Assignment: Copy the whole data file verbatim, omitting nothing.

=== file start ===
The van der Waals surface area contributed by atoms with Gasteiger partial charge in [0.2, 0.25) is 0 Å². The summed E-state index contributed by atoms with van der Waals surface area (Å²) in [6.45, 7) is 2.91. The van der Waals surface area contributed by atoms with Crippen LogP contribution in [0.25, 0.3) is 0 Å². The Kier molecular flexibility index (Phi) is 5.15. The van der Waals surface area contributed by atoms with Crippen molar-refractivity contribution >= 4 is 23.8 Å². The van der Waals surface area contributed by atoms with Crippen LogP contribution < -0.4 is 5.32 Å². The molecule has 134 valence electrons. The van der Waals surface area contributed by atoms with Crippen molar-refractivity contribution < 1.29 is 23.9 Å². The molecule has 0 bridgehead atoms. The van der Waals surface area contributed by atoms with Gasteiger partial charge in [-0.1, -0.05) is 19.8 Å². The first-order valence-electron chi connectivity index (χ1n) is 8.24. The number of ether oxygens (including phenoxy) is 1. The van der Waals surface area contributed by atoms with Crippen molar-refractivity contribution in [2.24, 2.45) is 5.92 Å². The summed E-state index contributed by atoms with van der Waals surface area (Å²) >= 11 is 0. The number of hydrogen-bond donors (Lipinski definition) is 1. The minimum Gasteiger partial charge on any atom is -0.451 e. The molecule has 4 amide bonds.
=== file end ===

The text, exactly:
The van der Waals surface area contributed by atoms with Gasteiger partial charge in [0.2, 0.25) is 0 Å². The summed E-state index contributed by atoms with van der Waals surface area (Å²) in [6.45, 7) is 2.91. The van der Waals surface area contributed by atoms with Crippen LogP contribution in [0.25, 0.3) is 0 Å². The Kier molecular flexibility index (Phi) is 5.15. The van der Waals surface area contributed by atoms with Crippen molar-refractivity contribution >= 4 is 23.8 Å². The van der Waals surface area contributed by atoms with Crippen LogP contribution < -0.4 is 5.32 Å². The molecule has 134 valence electrons. The van der Waals surface area contributed by atoms with Crippen molar-refractivity contribution < 1.29 is 23.9 Å². The molecule has 0 bridgehead atoms. The van der Waals surface area contributed by atoms with Gasteiger partial charge in [-0.1, -0.05) is 19.8 Å². The first-order valence-electron chi connectivity index (χ1n) is 8.24. The number of ether oxygens (including phenoxy) is 1. The van der Waals surface area contributed by atoms with Crippen molar-refractivity contribution in [2.24, 2.45) is 5.92 Å². The summed E-state index contributed by atoms with van der Waals surface area (Å²) >= 11 is 0. The number of hydrogen-bond donors (Lipinski definition) is 1. The minimum Gasteiger partial charge on any atom is -0.451 e. The molecule has 4 amide bonds.